578th Field Artillery Battalion

Image: Armored infantrymen advancing under cover of a wall
Armored infantrymen advancing under cover of a wall. Photo by US Army Signal Corps

Chapter XXI: Artillery And Armored Units In The ETO

The 578th Field Artillery, moving south and west from Burg Reuland with the 559th Battalion in Groupment Buckley, reached Mierchamps, west of Bastogne, on 20 December. There the 402d Group resumed control and the groupment was disbanded. The battalion moved into several positions where it expected to be able to fire, but orders kept it moving. Along the way, the 578th gathered and attached a miscellany of troops: a battery of the 740th Field Artillery's 8-inch howitzers, a platoon of antiaircraft troops, fifty enlisted men from the 740th Field Artillery acting as infantry, and a battery of 105-mm. howitzers. All of these were white troops. On the 21st the battalion reached the Forê du Luchy where, operating directly under VIII Corps Artillery control, it was instructed to reconnoiter and occupy a position near Flohimont so that it could fire to cover any withdrawal from Bastogne which the 101st Airborne Division might be directed to make. The 578th was convinced that now its retrograde movement would cease and the battalion could make a stand. "All concerned," the battalion commander reported, "were more than anxious to dig in and fight." Despite the battalion's expectation, a new order came from VIII Corps Artillery at 1135, directing further movement to the rear. The VIII Corps Artillery, in its Matton location, was planning to move its 402d Group toward Arlon, 20 miles south of Bastogne, for attachment to III Corps Artillery now heading north with Third Army for the relief of Bastogne. The VIII Corps Artillery considered the situation too fluid on its own front to use its heavy artillery battalions profitably itself. The 578th was among the five battalions offered "on loan" to III Corps, to which the 402d Group was attached on 22 December.

The III Corps Artillery directed the 578th Battalion to take positions at Nagem. By midday of 23 December all batteries were in position. From Nagem the 578th Battalion fired in general support until 26 December when the battalion moved forward, continuing to support III Corps units through the 402d Group. On 29 December the battalion was attached to the I gad Field Artillery Group, and, later in the day, ordered to operate directly under III Corps Artillery, with batteries echeloning forward over icy and slippery roads to Neunhausen, where, on 31 December, the 578th was attached to the 203d Field Artillery Group. Despite its long marches since 16 December the battalion had expended 3,455 rounds of 8-inch howitzer ammunition, firing on all but four days for an average of 288 rounds per firing day. Inspection of captured targets and target areas enabled the battalion to evaluate the effectiveness of a large portion of its fire missions. A three-volley unobserved transfer into the village of Bigonville on 24 December resulted in destruction of much of the town. Fifty-two rounds fired on enemy traffic in and around Boulaide on Christmas Day without adjustment were observed to be 100 percent effective; subsequent visits to this target area verified the effectiveness of these fires. On the afternoon Of 27 December, battalion observers conducting fire in the Boulaide area immobilized two tanks, destroyed one vehicle, and scored direct hits on houses around which enemy movements had been observed. Freezing weather hampered the battalion, especially when moving to new positions; it used borrowed tanks to tow its prime movers and howitzers up steep and slippery hills.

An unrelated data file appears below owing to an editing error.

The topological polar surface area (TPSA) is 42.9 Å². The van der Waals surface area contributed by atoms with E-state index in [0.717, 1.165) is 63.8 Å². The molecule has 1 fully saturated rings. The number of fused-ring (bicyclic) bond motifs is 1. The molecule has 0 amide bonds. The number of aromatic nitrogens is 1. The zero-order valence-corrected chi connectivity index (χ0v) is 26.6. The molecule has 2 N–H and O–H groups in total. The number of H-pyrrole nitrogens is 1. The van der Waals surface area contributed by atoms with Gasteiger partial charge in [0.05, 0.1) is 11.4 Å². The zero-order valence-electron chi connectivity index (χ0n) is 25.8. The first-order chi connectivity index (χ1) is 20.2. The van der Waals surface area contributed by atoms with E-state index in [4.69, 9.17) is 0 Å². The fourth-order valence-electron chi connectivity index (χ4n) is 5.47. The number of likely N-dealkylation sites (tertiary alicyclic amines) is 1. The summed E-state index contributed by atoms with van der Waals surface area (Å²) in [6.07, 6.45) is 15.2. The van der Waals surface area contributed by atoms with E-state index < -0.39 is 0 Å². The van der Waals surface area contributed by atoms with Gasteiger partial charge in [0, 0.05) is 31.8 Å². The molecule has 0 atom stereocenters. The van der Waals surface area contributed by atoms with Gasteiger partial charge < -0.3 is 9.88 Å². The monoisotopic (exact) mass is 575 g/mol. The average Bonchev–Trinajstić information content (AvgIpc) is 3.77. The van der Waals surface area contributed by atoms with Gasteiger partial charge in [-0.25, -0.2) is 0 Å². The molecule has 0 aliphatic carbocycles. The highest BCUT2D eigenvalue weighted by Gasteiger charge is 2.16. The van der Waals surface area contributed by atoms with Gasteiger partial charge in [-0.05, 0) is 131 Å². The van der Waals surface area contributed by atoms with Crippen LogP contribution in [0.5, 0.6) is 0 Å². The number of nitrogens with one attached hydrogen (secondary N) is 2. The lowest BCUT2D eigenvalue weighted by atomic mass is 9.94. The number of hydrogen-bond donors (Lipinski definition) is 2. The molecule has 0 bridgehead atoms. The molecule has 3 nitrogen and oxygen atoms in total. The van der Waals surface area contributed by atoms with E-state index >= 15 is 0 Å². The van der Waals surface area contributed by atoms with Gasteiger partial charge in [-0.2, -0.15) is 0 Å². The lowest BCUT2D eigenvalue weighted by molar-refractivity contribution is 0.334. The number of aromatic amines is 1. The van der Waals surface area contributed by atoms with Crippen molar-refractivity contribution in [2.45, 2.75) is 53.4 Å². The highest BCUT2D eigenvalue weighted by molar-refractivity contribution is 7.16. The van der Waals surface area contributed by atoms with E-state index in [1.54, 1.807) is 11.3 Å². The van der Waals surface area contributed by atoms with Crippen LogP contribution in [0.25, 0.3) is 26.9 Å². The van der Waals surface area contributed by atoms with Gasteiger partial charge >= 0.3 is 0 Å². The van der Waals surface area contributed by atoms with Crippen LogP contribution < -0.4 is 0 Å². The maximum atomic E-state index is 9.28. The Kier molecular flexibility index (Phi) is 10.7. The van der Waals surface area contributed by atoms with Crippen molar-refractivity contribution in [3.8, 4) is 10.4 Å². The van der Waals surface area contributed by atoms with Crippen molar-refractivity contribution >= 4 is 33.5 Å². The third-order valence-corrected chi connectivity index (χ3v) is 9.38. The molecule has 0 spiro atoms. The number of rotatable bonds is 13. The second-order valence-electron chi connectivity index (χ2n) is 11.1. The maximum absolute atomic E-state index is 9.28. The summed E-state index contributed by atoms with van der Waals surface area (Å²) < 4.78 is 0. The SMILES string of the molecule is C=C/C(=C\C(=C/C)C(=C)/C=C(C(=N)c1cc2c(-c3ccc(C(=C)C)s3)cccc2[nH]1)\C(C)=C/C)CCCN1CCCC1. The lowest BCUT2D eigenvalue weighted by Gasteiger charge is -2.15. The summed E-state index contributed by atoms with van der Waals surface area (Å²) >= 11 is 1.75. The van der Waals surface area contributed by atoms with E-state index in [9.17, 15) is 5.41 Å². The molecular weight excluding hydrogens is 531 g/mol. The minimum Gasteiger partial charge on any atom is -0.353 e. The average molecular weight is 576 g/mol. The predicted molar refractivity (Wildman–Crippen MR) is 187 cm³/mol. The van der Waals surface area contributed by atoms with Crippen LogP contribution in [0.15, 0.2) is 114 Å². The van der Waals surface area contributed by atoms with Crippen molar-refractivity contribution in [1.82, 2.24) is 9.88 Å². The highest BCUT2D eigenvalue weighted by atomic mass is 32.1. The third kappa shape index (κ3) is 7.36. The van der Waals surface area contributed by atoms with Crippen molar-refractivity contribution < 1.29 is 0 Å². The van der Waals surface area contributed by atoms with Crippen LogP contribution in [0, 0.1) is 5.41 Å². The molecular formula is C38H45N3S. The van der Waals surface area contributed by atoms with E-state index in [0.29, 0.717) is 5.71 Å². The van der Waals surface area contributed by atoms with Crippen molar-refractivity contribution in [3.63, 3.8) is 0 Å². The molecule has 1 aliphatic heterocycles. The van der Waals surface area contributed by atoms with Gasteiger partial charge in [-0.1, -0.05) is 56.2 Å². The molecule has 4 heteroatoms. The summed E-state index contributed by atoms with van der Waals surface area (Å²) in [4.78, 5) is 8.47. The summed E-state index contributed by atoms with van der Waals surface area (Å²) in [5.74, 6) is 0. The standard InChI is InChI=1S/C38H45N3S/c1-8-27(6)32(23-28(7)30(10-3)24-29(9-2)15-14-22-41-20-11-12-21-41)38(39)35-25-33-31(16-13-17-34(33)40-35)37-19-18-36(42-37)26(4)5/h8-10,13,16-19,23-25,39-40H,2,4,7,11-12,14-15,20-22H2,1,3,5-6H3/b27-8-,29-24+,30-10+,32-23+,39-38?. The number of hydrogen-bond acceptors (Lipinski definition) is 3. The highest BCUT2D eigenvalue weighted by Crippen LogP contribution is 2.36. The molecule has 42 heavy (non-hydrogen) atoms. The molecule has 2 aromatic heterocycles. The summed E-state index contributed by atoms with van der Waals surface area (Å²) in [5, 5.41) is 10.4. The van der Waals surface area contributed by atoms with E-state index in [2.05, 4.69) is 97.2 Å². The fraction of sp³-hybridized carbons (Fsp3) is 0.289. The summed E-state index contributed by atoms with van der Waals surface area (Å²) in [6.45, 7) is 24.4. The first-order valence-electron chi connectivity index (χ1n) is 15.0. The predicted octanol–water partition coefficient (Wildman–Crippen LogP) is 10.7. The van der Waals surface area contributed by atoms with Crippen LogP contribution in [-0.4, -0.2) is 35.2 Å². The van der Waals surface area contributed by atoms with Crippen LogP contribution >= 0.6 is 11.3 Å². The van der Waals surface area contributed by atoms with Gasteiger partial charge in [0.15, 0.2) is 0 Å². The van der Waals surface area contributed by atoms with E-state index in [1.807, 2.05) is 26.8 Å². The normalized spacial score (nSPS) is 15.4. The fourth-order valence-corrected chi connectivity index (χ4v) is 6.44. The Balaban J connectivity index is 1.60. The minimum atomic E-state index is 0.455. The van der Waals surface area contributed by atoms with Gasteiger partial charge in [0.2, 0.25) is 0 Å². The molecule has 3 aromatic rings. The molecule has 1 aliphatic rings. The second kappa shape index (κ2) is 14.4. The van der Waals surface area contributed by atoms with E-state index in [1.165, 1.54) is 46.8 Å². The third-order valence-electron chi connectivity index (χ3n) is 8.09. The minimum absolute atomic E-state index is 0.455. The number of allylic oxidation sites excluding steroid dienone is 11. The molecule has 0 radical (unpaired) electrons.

The 578th Battalion continued in general support of III Corps, firing from Neunhausen, until 16 January. Its battalion commander, Colonel Buckley, left the unit on 8 January to assume command of the rehabilitated 3334 Field Artillery Group, now returning from Matton to resume its part in the Ardennes campaign. The battalion itself was attached to the 3334 Group on 26 January.. While in its Neunhausen positions, the battalion received an unusual mission-on 4 January it was ordered to destroy Berle, an enemy-held village. Precision adjustment with delay fuzes was begun and four buildings were demolished before darkness made further observation impossible. The next morning, destruction of the town continued. By late afternoon every structure in the village was demolished or severely damaged with the exception of one marked with a large red cross. Throughout the mission, the 578th's Observation Post No.1, from which fire on Berle was directed, was continuously under mortar and occasionally under Nebelzuerfer fire.

Source: United States Army in World War II, Special Studies: The Employment of Negro Troops by Ulysses Lee